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What's New and Cool in SQL Server "Yukon"

  • By Peter W. DeBetta
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A Developer's Tale

Sure, SQL Server has lots of features that make it easy to manage and administer. Sure, it's a world-class relational database management system. Sure, Transact-SQL (T-SQL) is an easy-to-learn language. Yet despite these and other facts, many developers only have a cursory knowledge of programming in SQL Server. I am here to announce that all that will change with SQL Server "Yukon".

After years in the making, Microsoft is going to begin a new era of database programmability with its introduction of SQL Server "Yukon". The changes include enhancements to some familiar features, such as T-SQL and DTS, and some new additions, including new object models, .NET integration, and some new services, such as the SQL Service Broker and Reporting Services. We are going to touch on a variety of these enhancements and new features in order to give you a taste of what's to come.


T-SQL introduces a variety of new and enhanced features. The majority of the changes affect the ways in which a developer can manipulate data, which is of course, the main reason for using T-SQL code in the first place. Without going into too much detail, I'd like to highlight some of the big changes to the language set.

T-SQL has several new data types, including native handling for XML data, which is covered in the following section. There are also three new data-related data types: Date, Time and UtcDateTime. These new types have better accuracy and range than their existing counterparts, DateTime and SmallDateTime. They are also special implementations of .NET user-defined data types, and thus they have several special properties and methods that allow you to get portions of the date or time and even convert it to a string using a user-specified format.

T-SQL now has the ability to pivot and unpivot data. No more dynamic T-SQL or overly complex SELECT statements — now you can use this new ability to create crosstabulated data results. These two SELECT statements will give the same results, but obviously, the second is a lot easier to write, especially if we are dealing with more than three pivoted output columns.

SELECT ProductID, ProductName,      SUM(CASE TheYear WHEN 1996 THEN Extended ELSE 0 END) AS [1996],     SUM(CASE TheYear WHEN 1997 THEN Extended ELSE 0 END) AS [1997],     SUM(CASE TheYear WHEN 1998 THEN Extended ELSE 0 END) AS [1998]FROM vwOrderDetailsGROUP BY ProductID, ProductNameSELECT * FROM vwOrderDetailsPIVOT (SUM(Extended) FOR TheYear IN ([1996], [1997], [1998])) AS PVT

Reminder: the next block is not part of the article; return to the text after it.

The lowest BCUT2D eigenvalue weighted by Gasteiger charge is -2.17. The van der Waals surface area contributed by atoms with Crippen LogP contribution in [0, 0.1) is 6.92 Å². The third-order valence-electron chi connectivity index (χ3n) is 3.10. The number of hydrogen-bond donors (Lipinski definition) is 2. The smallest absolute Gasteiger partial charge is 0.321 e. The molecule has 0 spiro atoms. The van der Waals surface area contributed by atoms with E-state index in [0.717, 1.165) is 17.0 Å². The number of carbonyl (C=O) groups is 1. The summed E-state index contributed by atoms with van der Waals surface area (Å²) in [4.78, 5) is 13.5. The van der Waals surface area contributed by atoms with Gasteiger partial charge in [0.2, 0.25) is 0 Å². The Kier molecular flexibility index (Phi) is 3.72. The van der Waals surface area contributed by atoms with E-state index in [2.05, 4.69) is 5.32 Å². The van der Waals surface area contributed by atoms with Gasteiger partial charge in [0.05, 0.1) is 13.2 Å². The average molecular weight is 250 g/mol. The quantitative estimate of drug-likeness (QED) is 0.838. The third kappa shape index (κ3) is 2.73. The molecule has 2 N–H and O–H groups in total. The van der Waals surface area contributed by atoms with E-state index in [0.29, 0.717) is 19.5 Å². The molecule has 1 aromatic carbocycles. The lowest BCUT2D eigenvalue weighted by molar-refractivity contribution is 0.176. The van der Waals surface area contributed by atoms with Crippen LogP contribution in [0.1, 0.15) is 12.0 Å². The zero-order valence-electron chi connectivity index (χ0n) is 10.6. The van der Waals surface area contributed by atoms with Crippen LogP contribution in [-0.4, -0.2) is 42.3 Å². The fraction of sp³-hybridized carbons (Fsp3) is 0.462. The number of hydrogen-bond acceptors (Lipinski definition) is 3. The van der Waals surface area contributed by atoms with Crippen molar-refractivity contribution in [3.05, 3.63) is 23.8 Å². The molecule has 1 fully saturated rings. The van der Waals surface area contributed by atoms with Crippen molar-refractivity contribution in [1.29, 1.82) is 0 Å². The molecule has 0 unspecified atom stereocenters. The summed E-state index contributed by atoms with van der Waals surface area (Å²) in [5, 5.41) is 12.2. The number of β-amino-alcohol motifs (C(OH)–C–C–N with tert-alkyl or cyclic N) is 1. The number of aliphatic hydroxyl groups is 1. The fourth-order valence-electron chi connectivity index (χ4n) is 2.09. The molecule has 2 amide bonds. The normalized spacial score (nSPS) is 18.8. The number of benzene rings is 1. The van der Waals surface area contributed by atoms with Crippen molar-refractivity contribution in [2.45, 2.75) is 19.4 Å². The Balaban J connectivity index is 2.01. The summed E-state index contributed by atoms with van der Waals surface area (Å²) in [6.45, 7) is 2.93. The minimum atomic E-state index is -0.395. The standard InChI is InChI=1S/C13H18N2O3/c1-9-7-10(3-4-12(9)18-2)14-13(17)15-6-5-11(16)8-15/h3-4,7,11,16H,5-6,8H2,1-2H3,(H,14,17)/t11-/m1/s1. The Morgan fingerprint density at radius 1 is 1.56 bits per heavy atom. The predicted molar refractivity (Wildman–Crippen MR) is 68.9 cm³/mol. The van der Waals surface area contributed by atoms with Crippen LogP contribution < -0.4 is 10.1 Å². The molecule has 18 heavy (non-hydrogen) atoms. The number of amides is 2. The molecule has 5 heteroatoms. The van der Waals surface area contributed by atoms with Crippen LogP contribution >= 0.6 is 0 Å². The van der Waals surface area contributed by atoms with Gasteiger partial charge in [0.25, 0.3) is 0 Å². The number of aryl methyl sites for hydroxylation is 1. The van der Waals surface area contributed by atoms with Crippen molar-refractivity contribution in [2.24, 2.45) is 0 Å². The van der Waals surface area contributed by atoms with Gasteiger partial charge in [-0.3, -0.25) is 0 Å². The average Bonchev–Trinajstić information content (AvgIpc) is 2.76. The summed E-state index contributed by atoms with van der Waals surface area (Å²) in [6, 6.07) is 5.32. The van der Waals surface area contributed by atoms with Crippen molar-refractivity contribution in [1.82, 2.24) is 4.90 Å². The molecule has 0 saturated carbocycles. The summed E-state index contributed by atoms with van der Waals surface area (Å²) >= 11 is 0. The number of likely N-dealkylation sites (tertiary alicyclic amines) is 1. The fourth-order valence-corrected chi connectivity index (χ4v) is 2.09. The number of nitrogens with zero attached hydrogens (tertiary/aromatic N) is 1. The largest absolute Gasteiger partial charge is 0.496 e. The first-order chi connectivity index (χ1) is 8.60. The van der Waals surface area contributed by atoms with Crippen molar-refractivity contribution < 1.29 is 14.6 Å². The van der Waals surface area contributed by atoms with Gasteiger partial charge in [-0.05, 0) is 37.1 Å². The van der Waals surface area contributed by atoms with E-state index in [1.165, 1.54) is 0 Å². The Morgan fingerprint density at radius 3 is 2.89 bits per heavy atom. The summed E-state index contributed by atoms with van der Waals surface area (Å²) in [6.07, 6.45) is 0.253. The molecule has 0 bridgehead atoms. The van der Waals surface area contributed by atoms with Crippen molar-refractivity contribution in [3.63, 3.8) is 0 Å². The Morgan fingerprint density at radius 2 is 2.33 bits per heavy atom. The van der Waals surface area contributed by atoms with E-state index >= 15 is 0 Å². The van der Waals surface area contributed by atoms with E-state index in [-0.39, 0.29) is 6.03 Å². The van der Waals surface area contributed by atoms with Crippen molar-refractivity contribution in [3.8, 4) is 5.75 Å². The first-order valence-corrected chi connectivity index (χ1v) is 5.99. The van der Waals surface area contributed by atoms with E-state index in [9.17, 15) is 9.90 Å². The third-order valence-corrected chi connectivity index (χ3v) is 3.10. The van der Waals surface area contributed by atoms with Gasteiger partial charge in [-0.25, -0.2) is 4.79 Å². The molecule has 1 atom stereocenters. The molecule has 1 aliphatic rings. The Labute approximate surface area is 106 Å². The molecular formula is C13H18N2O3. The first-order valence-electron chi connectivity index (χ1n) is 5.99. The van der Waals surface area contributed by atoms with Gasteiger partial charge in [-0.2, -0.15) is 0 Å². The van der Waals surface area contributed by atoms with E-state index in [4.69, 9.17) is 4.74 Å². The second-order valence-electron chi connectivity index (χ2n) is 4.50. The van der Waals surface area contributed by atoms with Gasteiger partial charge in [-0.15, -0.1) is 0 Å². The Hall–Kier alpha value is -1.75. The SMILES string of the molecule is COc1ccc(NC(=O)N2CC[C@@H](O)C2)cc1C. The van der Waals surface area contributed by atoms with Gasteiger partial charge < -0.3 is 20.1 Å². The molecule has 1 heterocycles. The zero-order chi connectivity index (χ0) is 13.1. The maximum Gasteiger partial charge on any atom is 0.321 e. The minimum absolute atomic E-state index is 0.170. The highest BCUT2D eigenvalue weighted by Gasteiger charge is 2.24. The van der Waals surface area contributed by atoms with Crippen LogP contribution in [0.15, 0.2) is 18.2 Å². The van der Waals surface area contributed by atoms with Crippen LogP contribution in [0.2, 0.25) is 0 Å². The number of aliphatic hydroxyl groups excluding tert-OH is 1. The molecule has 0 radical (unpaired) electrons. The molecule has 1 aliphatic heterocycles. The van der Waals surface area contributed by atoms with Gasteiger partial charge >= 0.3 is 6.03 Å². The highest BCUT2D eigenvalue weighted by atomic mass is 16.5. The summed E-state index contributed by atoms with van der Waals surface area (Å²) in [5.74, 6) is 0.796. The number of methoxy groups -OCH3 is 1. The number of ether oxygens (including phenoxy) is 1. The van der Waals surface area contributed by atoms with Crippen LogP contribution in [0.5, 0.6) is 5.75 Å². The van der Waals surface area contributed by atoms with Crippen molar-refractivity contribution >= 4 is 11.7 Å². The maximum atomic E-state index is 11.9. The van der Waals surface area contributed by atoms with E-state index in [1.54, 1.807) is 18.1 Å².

Common Table Expressions are new to SQL Server "Yukon" as well. At first, they appear to be another means of creating derived-tables, and they do indeed possess many of the same qualities. But, more in-depth research shows that they also give us the ability to write recursive queries. So if we want to iterate up or down a hierarchal table structure, we can create a query that references itself and will recurse as needed (with a default maximum of 100 levels deep) or until we specify otherwise. The following example uses the Employee table in the Northwind database to demonstrate how to find all employees and their managers, and those managers' managers, etc....

WITH EmpCTE (EmpID, EmpName, MgrID, Level)AS   (SELECT   E.EmployeeID, E.LastName, E.ReportsTo, 1   FROM Employees E   WHERE ReportsTo IS NULL   UNION ALL   SELECT   E.EmployeeID, E.LastName, E.ReportsTo, Level + 1   FROM Employees E       INNER JOIN EmpCTE ON EmpCTE.EmpID = E.ReportsTo   WHERE Level <= 5)SELECT  EmpID, EmpName, MgrID, LevelFROM EmpCTE 

T-SQL now also has an improved exception handling mechanism, using the TRY...CATCH mechanism seen in .NET languages. Although not nearly as robust, it does allow the developer to catch many problems and thus handle issues that were once only manageable in the data access layer of code.

There are many other new features not mentioned here because of the space limitations. Of course, there will be lots of places to find out more, including various online sources, magazines and books. All I can say is, in my humble opinion, you will be quite happy with the changes.

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This article was originally published on October 28, 2003

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